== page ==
In Being Up For Grabs, there are several moments where the focus on insufficiency paves the way towards a situated metaphysics (and its paradoxical condition). The chapter that discusses doubts proposes a contrast between Sextus Empiricus' Neo-Pyrrhonism according to which belief is prey of endemically insufficient reason – uncovered through diaphonía – and an ontology of doubts – perhaps close to the original Pyrrhonic idea – according to which reality is not always determined to be one way or another. The contrast between unknown determinations and the lack of determinations to be known brings home that one could suspend judgment about whether there are determinations in reality. Suspension of judgment, in both cases, is an activity of thought guided by a quest for insufficient reasons – it produces a diaphonía. It is therefore an exercise in hearing another equally grounded voice. The starting point of this exercise is what appears, the phenomenon, which is a common ground to show that each voice has insufficient reasons. It is interesting to remark that the Neo-Pyrrhonist phenomenon is not defined in terms of sensorial input or of a fixed set of accepted appearances. It is hardly definable; the starting point of the suspension of judgment is situated, dependent on circumstances. A situated phenomenon orients suspension of judgment; epokhé takes place in the agora, it is shaped by circumstances. If we embrace this situated notion of phenomenon, there are no universal doubts because insufficiency is grounded in circumstances. If the starting point for suspending judgment is situated, it seems like something like a situated metaphysics is in the vicinity. Still more if an ontology of doubts – in contrast with standard Neo-Pirrhonism – is adopted for the indeterminacies in reality are then dependent on the circumstances that shape the phenomenon on the basis of which we find out that something is not determinate. The indeterminacies of reality are themselves relative to the phenomenon taken as the starting point of the enterprise of doubting – and doubting is, according to the ontology of doubts, a way to uncover real indeterminacies. Understood along these lines, the ontology of doubts is very close to a situated metaphysics.

Further, the book presents two other ontoscopies, one based on fragments and another on rhythms. In the former, contingency is conceived in terms of a process monadology where the basic units enjoy a triple mode of existence as fragments, composers and compositions. In the latter, rhythms are the vehicles of contingency as they interact with each other in indeterminate ways. A metaphysics of fragments thought in terms of a monadology entails that a totality is always being composed. Since fragments are composers and compositions, they can be units of spontaneity that can be interrupted – and in this respect this ontoscopy is close to the idea of interrupted nexûs. It falls short of the metaphysics of the others because, as a monadology, it is not situated – it makes fragments still part of a landscape viewed as a totality. Clearly, a metaphysics of fragments could rather embrace the idea that fragments supplement each other from outside and replace monadological assumptions by indexicalist ones – make no room for a sideways-on view of what the fragments are composing. Similarly, a rhythm-based account of contingency approaches the metaphysics of the others by postulating a plurality of interrupted timings. In the book, the rhythm-oriented ontology has no room for interiorities – rhythms just infect each other in a way that can equally be described from the point of view of a totality constantly being modified. To be sure, one could conceive of interiorities that are rhythmical and exteriority as what interrupts the inner pace. The metaphysics of the others prefers to understand interruption in terms of demands that are received and trigger responses. Interruptions don't impose anything, they simply break the pace of spontaneity and open alternative courses of action.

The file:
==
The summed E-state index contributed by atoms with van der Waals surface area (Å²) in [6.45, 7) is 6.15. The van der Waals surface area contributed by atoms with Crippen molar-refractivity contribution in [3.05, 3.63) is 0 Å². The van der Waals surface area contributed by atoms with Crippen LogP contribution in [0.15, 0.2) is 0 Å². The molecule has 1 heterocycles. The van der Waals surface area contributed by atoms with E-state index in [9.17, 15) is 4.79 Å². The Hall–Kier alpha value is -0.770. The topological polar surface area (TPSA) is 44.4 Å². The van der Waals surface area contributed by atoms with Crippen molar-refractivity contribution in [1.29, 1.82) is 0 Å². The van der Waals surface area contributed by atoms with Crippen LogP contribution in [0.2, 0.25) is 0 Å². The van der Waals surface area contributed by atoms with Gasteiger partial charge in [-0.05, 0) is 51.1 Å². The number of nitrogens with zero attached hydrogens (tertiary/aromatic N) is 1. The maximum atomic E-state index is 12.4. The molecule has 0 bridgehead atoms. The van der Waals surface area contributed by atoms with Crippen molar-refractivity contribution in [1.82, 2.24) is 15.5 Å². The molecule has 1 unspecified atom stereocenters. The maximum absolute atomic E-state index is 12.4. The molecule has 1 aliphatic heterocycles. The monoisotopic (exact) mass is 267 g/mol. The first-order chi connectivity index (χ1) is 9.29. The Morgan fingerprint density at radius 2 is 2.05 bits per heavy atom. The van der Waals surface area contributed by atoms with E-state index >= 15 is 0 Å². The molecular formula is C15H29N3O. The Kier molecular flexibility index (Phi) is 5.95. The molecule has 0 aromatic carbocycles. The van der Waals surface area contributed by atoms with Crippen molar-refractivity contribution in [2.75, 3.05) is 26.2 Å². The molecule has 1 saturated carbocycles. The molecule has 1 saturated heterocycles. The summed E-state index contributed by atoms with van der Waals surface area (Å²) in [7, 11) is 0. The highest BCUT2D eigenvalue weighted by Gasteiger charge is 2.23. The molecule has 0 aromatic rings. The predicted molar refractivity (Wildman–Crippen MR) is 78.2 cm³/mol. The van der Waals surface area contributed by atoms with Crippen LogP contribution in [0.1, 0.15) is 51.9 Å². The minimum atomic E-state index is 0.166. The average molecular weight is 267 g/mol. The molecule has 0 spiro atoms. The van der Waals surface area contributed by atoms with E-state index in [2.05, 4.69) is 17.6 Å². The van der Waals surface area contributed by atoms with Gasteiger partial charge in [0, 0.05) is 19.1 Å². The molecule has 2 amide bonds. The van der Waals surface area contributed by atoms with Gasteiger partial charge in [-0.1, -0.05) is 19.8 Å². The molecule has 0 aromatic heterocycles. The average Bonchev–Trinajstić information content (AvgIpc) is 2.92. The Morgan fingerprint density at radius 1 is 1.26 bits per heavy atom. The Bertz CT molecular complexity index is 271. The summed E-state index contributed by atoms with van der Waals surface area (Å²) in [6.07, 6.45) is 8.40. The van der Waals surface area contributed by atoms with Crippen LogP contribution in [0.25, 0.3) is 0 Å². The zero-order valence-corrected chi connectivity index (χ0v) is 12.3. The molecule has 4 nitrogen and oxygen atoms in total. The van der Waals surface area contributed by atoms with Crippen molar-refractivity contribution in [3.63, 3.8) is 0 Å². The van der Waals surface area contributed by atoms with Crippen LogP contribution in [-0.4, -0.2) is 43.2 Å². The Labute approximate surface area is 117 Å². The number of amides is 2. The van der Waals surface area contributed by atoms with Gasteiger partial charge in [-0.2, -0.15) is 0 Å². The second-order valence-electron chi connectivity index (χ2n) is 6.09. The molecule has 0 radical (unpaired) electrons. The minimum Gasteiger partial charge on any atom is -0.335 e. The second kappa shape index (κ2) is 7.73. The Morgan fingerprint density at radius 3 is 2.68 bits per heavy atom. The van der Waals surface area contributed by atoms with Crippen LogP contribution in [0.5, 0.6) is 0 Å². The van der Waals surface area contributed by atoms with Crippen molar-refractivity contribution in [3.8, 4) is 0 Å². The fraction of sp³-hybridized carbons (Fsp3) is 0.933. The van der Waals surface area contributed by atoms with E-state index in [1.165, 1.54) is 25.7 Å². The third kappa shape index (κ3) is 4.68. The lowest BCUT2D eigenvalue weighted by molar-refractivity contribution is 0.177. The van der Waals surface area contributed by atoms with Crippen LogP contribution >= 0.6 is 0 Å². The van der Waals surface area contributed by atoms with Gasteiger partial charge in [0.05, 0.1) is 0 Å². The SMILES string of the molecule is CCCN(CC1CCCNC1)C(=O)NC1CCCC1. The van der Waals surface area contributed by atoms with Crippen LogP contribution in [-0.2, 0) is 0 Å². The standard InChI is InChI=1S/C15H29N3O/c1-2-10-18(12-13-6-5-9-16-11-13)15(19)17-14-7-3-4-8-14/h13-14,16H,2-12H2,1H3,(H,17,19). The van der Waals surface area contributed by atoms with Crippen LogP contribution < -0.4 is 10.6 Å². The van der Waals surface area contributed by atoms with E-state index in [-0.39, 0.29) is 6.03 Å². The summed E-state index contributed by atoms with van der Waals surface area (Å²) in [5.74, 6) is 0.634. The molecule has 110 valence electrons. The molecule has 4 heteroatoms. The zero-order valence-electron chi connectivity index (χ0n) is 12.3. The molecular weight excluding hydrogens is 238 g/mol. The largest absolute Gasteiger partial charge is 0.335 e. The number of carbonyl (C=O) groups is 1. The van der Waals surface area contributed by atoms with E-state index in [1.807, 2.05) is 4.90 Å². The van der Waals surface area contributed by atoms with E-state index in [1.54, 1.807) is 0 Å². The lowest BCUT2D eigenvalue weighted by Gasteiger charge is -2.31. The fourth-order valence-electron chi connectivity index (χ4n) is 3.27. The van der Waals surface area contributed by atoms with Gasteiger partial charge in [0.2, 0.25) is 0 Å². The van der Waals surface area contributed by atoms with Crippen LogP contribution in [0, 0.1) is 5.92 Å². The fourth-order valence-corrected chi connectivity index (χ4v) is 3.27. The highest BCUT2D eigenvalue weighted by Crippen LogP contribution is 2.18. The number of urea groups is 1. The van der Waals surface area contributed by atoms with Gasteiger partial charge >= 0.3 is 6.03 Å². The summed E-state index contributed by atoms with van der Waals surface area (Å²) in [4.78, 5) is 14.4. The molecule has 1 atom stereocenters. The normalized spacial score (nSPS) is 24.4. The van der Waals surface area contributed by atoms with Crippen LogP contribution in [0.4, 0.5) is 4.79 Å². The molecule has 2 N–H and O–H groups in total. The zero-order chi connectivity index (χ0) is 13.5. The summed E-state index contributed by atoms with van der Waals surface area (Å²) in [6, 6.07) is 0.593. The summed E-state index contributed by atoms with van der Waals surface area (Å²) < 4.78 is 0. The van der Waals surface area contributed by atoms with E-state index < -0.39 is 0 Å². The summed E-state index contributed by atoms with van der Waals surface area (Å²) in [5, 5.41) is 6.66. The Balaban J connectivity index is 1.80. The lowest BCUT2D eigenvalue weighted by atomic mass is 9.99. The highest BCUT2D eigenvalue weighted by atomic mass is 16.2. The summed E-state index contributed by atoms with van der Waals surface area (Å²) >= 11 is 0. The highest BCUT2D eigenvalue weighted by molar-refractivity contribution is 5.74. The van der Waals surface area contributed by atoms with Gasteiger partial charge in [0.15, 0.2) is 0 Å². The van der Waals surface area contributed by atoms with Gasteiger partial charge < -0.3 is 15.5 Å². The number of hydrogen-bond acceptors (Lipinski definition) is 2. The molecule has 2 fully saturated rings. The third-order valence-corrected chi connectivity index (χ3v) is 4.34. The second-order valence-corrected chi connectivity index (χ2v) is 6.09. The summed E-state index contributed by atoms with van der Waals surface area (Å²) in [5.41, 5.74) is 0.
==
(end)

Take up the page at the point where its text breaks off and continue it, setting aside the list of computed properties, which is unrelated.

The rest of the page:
The main friction between indexicalism and the metaphysics of the others of this book and Being Up For Grabs lies, however, in the substantive character of contingency. Both endeavors provide departures from the idea of a necessary totality composing reality. Indexicalism, however, posits no account of what replaces a necessary totality – it only attempt to be faithful to the idea of exteriority. In contrast, a metaphysics of contingency attempts to find in a substantive underlying structure behind deixis and what makes exteriority disrupting: that things are so that they are dependent on their circumstances. These dependence ushers in rather a metaphysics of situations than a situated metaphysics. While to postulate contingency as central is not a non-interrupted speculative gesture – as the one Meillassoux does to attempt to establish his principle of facticity – it appeals to a neutral term common both to interiorities and to the Great Outdoors. Further, as substantives make no (explicit) reference to deixis, to say there is contingency connecting what exists together is to picture a substantivist bound to deictic operations. In other words, the indexicalist complaint about the metaphysics of Being Up For Grabs is that it deals with the insufficiency in reality in a substantivist manner. Yes, things are up for grabs, but rather because there is genuine exteriority, genuine interruption and an underlying deictic structure to reality. To be sure, for several purposes both converge in their primacy of insufficiency and in their rejection of necessitarianism. In both cases, metaphysics is stripped of its attachment to substantial structures and necessary connections in favor of an attention to insufficiency, accidents and circumstances.